When in Rhône.
The knockout stages are what cup competitions are all about. The intensity of each tie really steps up as only the best teams remain, with a win taking you that bit closer to the final. After a slightly shaky start United qualified for the last 32 of the Europa League with a final group game win in Odessa. Following what was for once rightly dubbed the ‘group of death’, with some long trips and and intense situations, United were treated to a match much closer to home; Saint-Etienne, France’s most successful football team.
Both mine and United’s last trip across the channel was to Marseille on the south coast back in 2011. A night of riot police, tear gas and a mesmerising 0-0 game. Saint-Etienne, close to Lyon in the east of France, were last opponents 40 years ago. I’m still reading accounts of the away leg in 1977 which made headlines after a night of violence in and around the ground. It ultimately led to United being forced to play the return leg almost 300 miles away from Old Trafford (in Plymouth) after initially being kicked out of the competition all together.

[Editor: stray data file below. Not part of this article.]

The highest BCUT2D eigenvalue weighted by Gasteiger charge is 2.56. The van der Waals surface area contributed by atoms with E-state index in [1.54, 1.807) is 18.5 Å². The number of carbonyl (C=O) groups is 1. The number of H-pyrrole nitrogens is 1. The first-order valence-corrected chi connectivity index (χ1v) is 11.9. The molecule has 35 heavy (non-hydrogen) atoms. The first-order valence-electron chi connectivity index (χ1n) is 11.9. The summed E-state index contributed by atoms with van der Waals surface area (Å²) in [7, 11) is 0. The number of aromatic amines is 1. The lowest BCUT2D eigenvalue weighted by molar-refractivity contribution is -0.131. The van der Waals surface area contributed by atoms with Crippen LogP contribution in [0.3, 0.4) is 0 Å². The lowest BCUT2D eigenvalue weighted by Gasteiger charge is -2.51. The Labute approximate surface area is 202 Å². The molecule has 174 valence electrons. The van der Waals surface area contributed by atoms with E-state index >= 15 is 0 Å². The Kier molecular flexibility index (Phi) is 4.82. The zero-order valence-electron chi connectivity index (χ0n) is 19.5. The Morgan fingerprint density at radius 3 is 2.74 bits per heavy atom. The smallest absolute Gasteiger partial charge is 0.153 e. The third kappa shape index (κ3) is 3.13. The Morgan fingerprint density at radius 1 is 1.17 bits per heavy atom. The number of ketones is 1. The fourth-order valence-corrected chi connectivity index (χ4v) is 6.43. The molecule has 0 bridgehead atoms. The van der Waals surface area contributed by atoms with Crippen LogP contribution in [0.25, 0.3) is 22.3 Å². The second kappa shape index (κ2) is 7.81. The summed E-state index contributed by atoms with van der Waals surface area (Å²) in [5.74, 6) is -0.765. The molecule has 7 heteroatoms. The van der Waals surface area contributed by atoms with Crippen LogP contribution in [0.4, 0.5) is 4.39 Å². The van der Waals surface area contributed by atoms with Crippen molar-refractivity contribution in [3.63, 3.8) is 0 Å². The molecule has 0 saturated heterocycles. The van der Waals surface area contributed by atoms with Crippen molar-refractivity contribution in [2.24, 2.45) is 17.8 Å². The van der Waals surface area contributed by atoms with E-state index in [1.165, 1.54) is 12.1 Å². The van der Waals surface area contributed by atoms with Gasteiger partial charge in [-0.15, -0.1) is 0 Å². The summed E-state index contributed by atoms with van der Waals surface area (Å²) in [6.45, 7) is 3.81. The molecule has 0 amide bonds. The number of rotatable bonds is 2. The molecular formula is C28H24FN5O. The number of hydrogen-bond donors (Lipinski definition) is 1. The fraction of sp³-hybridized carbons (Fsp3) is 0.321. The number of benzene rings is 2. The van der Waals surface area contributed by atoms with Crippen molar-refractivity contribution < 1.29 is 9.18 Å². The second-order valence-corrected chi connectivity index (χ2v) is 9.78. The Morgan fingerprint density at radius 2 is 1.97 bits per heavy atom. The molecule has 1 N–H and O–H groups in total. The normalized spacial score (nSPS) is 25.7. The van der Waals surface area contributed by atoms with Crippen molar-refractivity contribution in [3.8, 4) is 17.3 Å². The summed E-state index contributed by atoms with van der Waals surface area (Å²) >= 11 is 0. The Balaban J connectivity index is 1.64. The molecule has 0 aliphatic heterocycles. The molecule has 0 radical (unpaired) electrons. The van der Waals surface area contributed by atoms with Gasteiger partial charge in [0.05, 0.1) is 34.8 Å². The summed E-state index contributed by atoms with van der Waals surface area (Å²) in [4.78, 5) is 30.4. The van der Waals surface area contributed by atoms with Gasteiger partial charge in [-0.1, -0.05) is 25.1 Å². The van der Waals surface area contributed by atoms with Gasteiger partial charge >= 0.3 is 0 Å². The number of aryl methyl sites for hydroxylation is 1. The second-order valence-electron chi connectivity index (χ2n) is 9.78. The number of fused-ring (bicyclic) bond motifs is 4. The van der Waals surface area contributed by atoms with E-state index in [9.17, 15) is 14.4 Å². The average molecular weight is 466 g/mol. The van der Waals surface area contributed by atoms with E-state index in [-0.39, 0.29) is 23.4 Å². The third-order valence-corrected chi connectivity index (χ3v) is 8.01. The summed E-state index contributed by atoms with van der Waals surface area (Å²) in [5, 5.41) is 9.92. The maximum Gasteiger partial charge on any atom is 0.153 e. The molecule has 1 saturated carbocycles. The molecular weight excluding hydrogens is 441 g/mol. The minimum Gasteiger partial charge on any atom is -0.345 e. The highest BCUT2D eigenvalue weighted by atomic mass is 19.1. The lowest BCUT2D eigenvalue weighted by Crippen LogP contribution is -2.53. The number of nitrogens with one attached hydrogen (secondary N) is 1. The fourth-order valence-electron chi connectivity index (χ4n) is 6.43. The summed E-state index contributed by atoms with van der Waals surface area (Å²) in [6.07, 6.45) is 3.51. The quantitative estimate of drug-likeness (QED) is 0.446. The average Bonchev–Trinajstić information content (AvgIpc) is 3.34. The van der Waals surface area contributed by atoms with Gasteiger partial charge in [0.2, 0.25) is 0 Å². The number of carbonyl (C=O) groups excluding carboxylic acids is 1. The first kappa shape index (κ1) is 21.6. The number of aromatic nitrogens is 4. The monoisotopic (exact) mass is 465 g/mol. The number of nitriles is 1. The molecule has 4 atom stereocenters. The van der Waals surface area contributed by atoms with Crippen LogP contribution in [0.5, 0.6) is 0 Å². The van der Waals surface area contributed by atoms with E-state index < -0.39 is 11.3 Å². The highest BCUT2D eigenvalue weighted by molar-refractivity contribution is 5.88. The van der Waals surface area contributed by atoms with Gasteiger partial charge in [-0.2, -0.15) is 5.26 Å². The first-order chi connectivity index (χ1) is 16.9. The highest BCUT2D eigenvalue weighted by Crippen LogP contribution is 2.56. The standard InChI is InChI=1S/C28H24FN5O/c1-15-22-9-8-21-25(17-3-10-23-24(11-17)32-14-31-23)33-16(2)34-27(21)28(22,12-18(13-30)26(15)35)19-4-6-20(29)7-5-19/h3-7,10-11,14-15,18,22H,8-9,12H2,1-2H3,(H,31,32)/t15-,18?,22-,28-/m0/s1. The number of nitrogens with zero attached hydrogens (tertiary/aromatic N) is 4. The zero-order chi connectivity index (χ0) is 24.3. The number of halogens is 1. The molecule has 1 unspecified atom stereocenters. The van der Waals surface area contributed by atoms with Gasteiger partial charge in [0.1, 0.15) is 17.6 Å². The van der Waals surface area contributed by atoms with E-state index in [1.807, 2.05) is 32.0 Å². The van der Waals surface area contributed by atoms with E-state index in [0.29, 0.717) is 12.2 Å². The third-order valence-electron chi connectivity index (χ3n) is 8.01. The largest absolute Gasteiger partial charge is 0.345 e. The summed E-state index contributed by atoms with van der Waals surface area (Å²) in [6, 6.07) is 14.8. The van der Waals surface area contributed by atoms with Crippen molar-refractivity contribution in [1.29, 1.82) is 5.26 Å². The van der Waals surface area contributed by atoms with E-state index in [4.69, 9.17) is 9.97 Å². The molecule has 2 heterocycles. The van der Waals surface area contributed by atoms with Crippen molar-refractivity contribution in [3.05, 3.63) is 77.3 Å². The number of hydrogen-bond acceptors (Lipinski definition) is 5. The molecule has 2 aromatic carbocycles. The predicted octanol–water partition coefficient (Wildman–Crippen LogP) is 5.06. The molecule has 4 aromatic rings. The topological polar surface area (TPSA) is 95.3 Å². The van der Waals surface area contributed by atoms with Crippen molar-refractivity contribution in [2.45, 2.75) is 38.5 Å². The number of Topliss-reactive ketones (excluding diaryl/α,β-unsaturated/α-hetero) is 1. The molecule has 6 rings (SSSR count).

The Prep & Travel
Past encounters aside, the game was also of high scrutiny due to the ongoing state of emergency in France. This led to some initial fears that United would receive no ticket allocation at all, with other recent games in the country banning any away fans. Numbers as low as 600 were also suggested before it was confirmed that we’d have 1,300 plus the standard 200 exec tickets, priced at €45 (£40 given the still terrible exchange rate). Added to the security fun, we were issued wristbands with the match ticket to add another level of checks for fans trying to get into the away end. We were right to have doubts about how smoothly this would go on the day of the game…